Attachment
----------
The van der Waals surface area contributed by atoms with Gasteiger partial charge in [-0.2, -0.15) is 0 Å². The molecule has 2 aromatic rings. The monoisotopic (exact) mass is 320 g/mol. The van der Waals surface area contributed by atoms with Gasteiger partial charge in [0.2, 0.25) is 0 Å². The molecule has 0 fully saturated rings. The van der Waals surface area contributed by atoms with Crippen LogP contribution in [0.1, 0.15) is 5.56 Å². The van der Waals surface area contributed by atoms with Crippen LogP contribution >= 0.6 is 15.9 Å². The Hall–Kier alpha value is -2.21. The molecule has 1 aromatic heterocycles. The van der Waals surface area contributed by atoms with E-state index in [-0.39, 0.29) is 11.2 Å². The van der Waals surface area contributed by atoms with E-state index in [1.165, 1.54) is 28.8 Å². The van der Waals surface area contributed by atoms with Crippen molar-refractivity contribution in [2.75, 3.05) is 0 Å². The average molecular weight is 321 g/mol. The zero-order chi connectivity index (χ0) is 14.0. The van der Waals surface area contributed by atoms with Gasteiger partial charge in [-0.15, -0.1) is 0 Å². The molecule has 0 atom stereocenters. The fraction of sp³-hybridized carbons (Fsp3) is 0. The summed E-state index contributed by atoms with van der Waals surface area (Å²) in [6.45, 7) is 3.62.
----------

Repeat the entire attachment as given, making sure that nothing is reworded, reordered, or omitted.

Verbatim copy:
The van der Waals surface area contributed by atoms with Gasteiger partial charge in [-0.2, -0.15) is 0 Å². The molecule has 2 aromatic rings. The monoisotopic (exact) mass is 320 g/mol. The van der Waals surface area contributed by atoms with Gasteiger partial charge in [0.2, 0.25) is 0 Å². The molecule has 0 fully saturated rings. The van der Waals surface area contributed by atoms with Crippen LogP contribution in [0.1, 0.15) is 5.56 Å². The van der Waals surface area contributed by atoms with Crippen LogP contribution >= 0.6 is 15.9 Å². The Hall–Kier alpha value is -2.21. The molecule has 1 aromatic heterocycles. The van der Waals surface area contributed by atoms with E-state index in [-0.39, 0.29) is 11.2 Å². The van der Waals surface area contributed by atoms with E-state index in [1.165, 1.54) is 28.8 Å². The van der Waals surface area contributed by atoms with Crippen molar-refractivity contribution in [2.75, 3.05) is 0 Å². The average molecular weight is 321 g/mol. The zero-order chi connectivity index (χ0) is 14.0. The van der Waals surface area contributed by atoms with Gasteiger partial charge in [-0.15, -0.1) is 0 Å². The molecule has 0 atom stereocenters. The fraction of sp³-hybridized carbons (Fsp3) is 0. The summed E-state index contributed by atoms with van der Waals surface area (Å²) in [6.45, 7) is 3.62.